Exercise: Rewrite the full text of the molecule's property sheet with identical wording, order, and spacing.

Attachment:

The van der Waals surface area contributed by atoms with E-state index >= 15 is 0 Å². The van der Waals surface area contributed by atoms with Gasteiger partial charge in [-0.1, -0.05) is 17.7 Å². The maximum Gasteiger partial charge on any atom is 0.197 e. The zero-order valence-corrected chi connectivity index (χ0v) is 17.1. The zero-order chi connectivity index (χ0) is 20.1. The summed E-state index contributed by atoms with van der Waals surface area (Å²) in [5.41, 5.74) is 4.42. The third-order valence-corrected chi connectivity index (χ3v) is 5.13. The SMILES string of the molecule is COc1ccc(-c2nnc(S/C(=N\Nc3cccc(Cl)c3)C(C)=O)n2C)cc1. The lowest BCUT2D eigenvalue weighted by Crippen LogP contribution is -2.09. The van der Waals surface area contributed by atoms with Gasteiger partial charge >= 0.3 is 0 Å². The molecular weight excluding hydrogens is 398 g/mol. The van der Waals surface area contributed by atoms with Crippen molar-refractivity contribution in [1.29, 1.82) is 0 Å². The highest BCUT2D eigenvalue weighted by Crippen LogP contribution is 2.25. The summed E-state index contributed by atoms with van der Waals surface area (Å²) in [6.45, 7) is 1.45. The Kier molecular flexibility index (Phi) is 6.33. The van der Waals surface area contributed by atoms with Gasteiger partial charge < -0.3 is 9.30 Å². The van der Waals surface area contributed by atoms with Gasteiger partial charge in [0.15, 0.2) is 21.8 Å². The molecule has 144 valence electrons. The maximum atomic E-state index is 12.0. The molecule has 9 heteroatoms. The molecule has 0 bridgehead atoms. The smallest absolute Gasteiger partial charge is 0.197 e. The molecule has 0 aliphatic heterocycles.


The van der Waals surface area contributed by atoms with E-state index >= 15 is 0 Å². The van der Waals surface area contributed by atoms with Gasteiger partial charge in [-0.1, -0.05) is 17.7 Å². The maximum Gasteiger partial charge on any atom is 0.197 e. The zero-order valence-corrected chi connectivity index (χ0v) is 17.1. The zero-order chi connectivity index (χ0) is 20.1. The summed E-state index contributed by atoms with van der Waals surface area (Å²) in [5.41, 5.74) is 4.42. The third-order valence-corrected chi connectivity index (χ3v) is 5.13. The SMILES string of the molecule is COc1ccc(-c2nnc(S/C(=N\Nc3cccc(Cl)c3)C(C)=O)n2C)cc1. The lowest BCUT2D eigenvalue weighted by Crippen LogP contribution is -2.09. The van der Waals surface area contributed by atoms with Gasteiger partial charge >= 0.3 is 0 Å². The molecular weight excluding hydrogens is 398 g/mol. The van der Waals surface area contributed by atoms with Crippen molar-refractivity contribution in [1.29, 1.82) is 0 Å². The highest BCUT2D eigenvalue weighted by Crippen LogP contribution is 2.25. The summed E-state index contributed by atoms with van der Waals surface area (Å²) in [6.45, 7) is 1.45. The Kier molecular flexibility index (Phi) is 6.33. The van der Waals surface area contributed by atoms with Gasteiger partial charge < -0.3 is 9.30 Å². The van der Waals surface area contributed by atoms with Gasteiger partial charge in [0.15, 0.2) is 21.8 Å². The molecule has 144 valence electrons. The maximum atomic E-state index is 12.0. The molecule has 9 heteroatoms. The molecule has 0 bridgehead atoms. The smallest absolute Gasteiger partial charge is 0.197 e. The molecule has 0 aliphatic heterocycles.